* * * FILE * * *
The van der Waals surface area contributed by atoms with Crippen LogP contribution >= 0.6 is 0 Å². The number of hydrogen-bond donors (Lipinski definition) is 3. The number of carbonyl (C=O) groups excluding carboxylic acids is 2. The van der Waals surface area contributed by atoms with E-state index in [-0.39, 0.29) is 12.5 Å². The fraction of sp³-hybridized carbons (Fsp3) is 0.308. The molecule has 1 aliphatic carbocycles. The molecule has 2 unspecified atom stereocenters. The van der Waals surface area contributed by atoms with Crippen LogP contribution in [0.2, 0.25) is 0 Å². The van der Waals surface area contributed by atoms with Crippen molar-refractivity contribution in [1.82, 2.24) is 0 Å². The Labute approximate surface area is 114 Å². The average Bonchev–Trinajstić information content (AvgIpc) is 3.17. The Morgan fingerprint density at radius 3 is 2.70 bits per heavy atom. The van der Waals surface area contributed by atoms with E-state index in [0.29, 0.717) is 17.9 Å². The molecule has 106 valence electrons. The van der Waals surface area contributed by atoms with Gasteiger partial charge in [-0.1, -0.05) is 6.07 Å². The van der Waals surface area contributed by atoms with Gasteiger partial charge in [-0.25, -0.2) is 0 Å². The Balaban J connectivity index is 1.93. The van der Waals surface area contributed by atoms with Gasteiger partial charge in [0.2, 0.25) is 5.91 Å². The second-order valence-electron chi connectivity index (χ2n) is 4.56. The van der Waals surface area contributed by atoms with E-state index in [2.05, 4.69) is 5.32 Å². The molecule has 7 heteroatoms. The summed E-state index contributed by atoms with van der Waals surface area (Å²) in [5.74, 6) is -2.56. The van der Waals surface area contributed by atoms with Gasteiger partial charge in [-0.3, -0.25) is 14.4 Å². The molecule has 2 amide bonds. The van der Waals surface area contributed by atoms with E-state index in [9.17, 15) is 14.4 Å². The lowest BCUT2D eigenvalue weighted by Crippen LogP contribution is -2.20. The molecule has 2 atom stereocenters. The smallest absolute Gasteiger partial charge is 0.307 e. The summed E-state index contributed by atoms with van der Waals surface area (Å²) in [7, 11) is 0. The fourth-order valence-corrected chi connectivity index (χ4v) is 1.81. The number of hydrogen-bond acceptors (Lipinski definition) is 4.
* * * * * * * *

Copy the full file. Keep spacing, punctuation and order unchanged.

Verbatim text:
The van der Waals surface area contributed by atoms with Crippen LogP contribution >= 0.6 is 0 Å². The number of hydrogen-bond donors (Lipinski definition) is 3. The number of carbonyl (C=O) groups excluding carboxylic acids is 2. The van der Waals surface area contributed by atoms with E-state index in [-0.39, 0.29) is 12.5 Å². The fraction of sp³-hybridized carbons (Fsp3) is 0.308. The molecule has 1 aliphatic carbocycles. The molecule has 2 unspecified atom stereocenters. The van der Waals surface area contributed by atoms with Crippen LogP contribution in [0.2, 0.25) is 0 Å². The van der Waals surface area contributed by atoms with Crippen molar-refractivity contribution in [1.82, 2.24) is 0 Å². The Labute approximate surface area is 114 Å². The average Bonchev–Trinajstić information content (AvgIpc) is 3.17. The Morgan fingerprint density at radius 3 is 2.70 bits per heavy atom. The van der Waals surface area contributed by atoms with E-state index in [0.29, 0.717) is 17.9 Å². The molecule has 106 valence electrons. The van der Waals surface area contributed by atoms with Gasteiger partial charge in [-0.1, -0.05) is 6.07 Å². The van der Waals surface area contributed by atoms with Gasteiger partial charge in [-0.25, -0.2) is 0 Å². The Balaban J connectivity index is 1.93. The van der Waals surface area contributed by atoms with Gasteiger partial charge in [0.2, 0.25) is 5.91 Å². The second-order valence-electron chi connectivity index (χ2n) is 4.56. The van der Waals surface area contributed by atoms with E-state index in [2.05, 4.69) is 5.32 Å². The molecule has 7 heteroatoms. The summed E-state index contributed by atoms with van der Waals surface area (Å²) in [5.74, 6) is -2.56. The van der Waals surface area contributed by atoms with Gasteiger partial charge in [-0.3, -0.25) is 14.4 Å². The molecule has 2 amide bonds. The van der Waals surface area contributed by atoms with E-state index in [9.17, 15) is 14.4 Å². The lowest BCUT2D eigenvalue weighted by Crippen LogP contribution is -2.20. The molecule has 2 atom stereocenters. The smallest absolute Gasteiger partial charge is 0.307 e. The summed E-state index contributed by atoms with van der Waals surface area (Å²) in [7, 11) is 0. The fourth-order valence-corrected chi connectivity index (χ4v) is 1.81. The number of hydrogen-bond acceptors (Lipinski definition) is 4.